For the first aim, bivariate correlations were produced to examine the relationships among the psychosocial variables of interest from data collected at baseline. On Table 3, the correlations among self-efficacy, self-esteem, empowerment, social support, stress, depression, and loneliness are shown. All correlations were statistically significant (p = .01, two-tailed) and in the anticipated direction. For example, self-esteem is positively associated with social support (r = .414), empowerment (r = .354), and self-efficacy (r = .566). Alternatively, psychosocial outcomes such as stress, loneliness, and depression were negatively associated with positive outcomes such as self-esteem, social support, empowerment, and self-efficacy. The highest absolute correlations are found between loneliness and stress (r = .716), depression and stress (r = .708), depression and loneliness (r = .701), and social support and loneliness (r = −.646).

Correlations Among Psychosocial Measures

For the second aim, repeated-measures analysis of variance was conducted to evaluate the effects of the computerized intervention on changes in the seven psychosocial outcomes of interest. The models tested included the dependent variable of scale scores for the SES (self-esteem), the PRQ (social support), Chronic Illness Empowerment Scale (CIES; empowerment), Self-Efficacy Scale (Sherer et al., 1982), CES-D (depression), University of California, Los Angeles (UCLA) Loneliness Scale (version 3), and PSS (stress) (Cohen et al.) scales, one within-subjects factor of time (i.e., baseline measurement to the 3-month measurement, at the conclusion of the computer intervention) and one between-subjects factor of membership in the intervention or control groups. The means and standard deviations for all scale scores found for both time periods are presented in Table 4.

Baseline and 3-month Means for Psychosocial Measures (N = 100)

After assurance that ANOVA assumptions were met (e.g., normality, homogeneity of variance), the results for the ANOVAs indicate that significant Time × Treatment interactions exist for self-esteem, F(1,98) = 5.97, p = .016, social support, F(1,98) = 4.43, p = .038, and empowerment, F(1,98) = 6.06, p = .016, thereby suggesting that the group’s scores changed differently across time. An examination of the means and standard deviations in Table 4 shows that for all three psychosocial outcomes the intervention group improved across time; for example, social support increased from 79.05 at baseline to 83.46 at 3 months, whereas the control groups either improved very little or decreased. These results suggest that the intervention had an appreciable effect on self-esteem, social support, and empowerment within the sample.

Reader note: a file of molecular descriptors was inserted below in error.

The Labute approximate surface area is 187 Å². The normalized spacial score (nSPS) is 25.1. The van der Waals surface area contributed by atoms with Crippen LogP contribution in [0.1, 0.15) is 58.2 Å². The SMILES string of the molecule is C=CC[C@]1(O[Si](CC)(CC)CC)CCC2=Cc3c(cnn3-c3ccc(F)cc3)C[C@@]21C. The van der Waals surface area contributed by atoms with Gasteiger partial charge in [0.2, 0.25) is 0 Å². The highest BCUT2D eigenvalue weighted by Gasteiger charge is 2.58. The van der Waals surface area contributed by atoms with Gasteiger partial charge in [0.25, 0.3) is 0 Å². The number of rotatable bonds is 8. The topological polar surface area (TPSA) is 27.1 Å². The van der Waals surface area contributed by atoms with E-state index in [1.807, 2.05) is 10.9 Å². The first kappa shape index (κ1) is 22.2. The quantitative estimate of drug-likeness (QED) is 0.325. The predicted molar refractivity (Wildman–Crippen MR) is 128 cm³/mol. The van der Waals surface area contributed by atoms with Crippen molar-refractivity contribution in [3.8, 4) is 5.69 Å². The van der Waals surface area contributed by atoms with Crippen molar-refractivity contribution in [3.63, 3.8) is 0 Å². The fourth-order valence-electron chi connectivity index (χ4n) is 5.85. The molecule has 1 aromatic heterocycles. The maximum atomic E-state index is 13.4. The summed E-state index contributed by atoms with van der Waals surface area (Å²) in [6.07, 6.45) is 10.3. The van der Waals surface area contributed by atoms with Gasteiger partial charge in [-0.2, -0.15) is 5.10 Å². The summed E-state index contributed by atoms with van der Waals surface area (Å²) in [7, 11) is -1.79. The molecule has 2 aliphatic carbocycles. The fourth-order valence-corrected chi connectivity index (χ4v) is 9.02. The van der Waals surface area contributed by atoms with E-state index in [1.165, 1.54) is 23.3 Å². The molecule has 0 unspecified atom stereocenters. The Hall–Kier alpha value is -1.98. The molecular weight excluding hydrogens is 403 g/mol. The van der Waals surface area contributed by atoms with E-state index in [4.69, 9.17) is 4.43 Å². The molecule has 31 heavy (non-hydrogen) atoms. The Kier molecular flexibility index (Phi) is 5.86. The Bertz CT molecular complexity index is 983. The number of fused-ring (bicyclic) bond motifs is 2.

The results for the other psychosocial outcomes of interest are less clear (see Table 5). ANOVA results for depression, loneliness, and stress show that significant main effects for time only are evident, suggesting that the groups together changed significantly across time, but did not differ statistically. For depression, F(1,98) = 5.00, p = .028, results of the ANOVA and descriptive statistics indicate that both groups became less depressed over time, although subjects in the treatment group showed a much greater change (i.e., treatment group declined by 3.02; control declined by 1.22). Likewise, both loneliness, F(1,98) = 6.51, p = .012, and stress, F(1,98) = 8.44, p = .005, yield main effects for time, but do not indicate statistical differences between groups despite greater improvements made among the participants of the intervention when examining descriptive statistics. These findings suggest that cautious optimism is warranted in conclusions that the computer intervention had effects on depression, loneliness, and stress.